The rush to social media shows that Australian businesses know they can’t afford to stay out of the online conversation. Unfortunately most are going about social media the wrong way and missing out on sales and happier customers as a result.
Over a third of medium-sized businesses already use social media, up from a quarter last year, according to the 2012 Yellow Social Media Report by Sensis. The take-up among large businesses is even more remarkable – 79 per cent now have a social media presence, up from 50 per cent in 2011. Large businesses spend an average $100,000 a year on social media. But what do they have to show for it?
Based on my conversations with SugarCRM customers and the broader business community, I would suggest that as much as 90 per cent of medium and large sized businesses use social media as a communication channel to project their messages externally but are completely missing the opportunity to listen and talk with customers on their turf.
The trend towards the social business is creating another dimension for engagement with savvy customers for who spend much of their time online on social networks. People of all generations are increasingly becoming comfortable engaging online in both their work and personal lives. They ask questions, make compliments and air opinions with their friends and colleagues, whether businesses are there to hear them or not. These conversations on social media can deliver valuable commercial information that can drive sales and customer satisfaction if a business knows how to take advantage of it.
But this is easier said than done and takes a lot more effort than setting up a company page on Facebook or Twitter.
Before a business can start using social media, it first needs to understand that social media is not just another weapon in the marketing armoury. Social media redefines how businesses operate. These days a company must think of itself as a social business, which can be defined by three traits:
Social businesses are highly engaged
They build an interconnected web of customers, employees and partners to drive efficiency and productivity.
Social businesses are transparent.
By giving customers direct access to employees, they cut through red tape and remove traditional boundaries to information, experts and assets. Mature businesses also allow customers to air their complaints or negative opinions without seeking to remove posts or react defensively. Instead they acknowledge feedback and engage to say what they are doing to improve.
Social businesses are nimble.
The information and insight collected through social media can be used to anticipate and address evolving opportunities.
So how does a company become a social business? The old adage of ‘people, processes and technology’ applies here. Employees are readily bringing their own personal devices into the workplace, and rather than limiting their access to social media, businesses need to roll out change management strategies to ensure employees efficiently use social media tools as part of their daily tasks. While many large businesses (79 per cent according to the Sensis report) use social media policies to define appropriate behaviour for employees in the personal use of social media, only half of large businesses surveyed had invested in social media training.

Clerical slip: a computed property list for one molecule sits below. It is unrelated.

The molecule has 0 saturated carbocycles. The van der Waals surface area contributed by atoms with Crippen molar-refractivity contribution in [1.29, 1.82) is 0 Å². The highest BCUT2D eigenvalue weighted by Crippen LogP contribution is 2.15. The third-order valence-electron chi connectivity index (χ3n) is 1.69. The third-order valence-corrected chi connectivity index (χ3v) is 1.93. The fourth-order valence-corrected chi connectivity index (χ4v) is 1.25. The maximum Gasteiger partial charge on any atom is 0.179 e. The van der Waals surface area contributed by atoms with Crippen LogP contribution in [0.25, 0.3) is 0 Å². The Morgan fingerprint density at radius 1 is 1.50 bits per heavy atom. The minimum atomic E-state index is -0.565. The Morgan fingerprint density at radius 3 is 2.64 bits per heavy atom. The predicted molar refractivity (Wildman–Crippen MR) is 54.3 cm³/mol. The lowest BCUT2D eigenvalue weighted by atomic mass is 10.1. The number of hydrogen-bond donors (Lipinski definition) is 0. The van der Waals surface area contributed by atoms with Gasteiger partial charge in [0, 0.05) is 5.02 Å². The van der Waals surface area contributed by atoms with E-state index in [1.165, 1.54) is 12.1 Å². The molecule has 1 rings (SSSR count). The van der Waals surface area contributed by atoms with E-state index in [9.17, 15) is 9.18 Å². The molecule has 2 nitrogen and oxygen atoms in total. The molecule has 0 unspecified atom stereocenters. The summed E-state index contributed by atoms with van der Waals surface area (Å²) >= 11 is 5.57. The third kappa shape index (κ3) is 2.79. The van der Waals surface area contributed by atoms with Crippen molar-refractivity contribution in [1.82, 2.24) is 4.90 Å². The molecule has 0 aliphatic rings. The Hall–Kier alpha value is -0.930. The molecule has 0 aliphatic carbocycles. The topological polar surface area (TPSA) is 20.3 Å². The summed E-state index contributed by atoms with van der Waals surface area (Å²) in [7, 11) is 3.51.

Teaching the do's and don'ts
Educating employees about the do’s and don’ts of social media in the workplace is vital in creating a positive culture of knowledge-sharing and collaboration.
When it comes to measuring the results of social media, there is no gold standard. Some businesses measure success by the number of likes, followers or subscribers their company accumulates.
Other businesses measure success by the number of positive social media conversations, take-up of incentives or offers, brand sentiment and the amount of traffic driven from social networks to the corporate website. In these situations, an array of tools can help businesses track their success in social media, including analytical tools and media monitoring tools. IBM is the global leader in Social Analytics and with solutions for the Social Enterprise where they also partner with SugarCRM.
The best metrics are sales related, such as volume of new sales, number of customers and overall revenue, yet many businesses are using social media without a structured marketing strategy to increase sales. For example, of the number of medium sized businesses which measure their social media presence, only a fraction of those (6 per cent) measure whether their social media activity has increased sales, revenue or number of customers.
Becoming a true social business is a long-term investment, and one that is strongly depending on senior decision makers within the business. Smart businesses which take on the challenge of becoming a social business, and use social media tools externally as well as internally to listen to and engage with their customers, will find a throng of clients ready to talk, to listen and, ultimately, to buy.
Marc Englaro is the CEO of InsightfulCRM a consulting and system integration firm.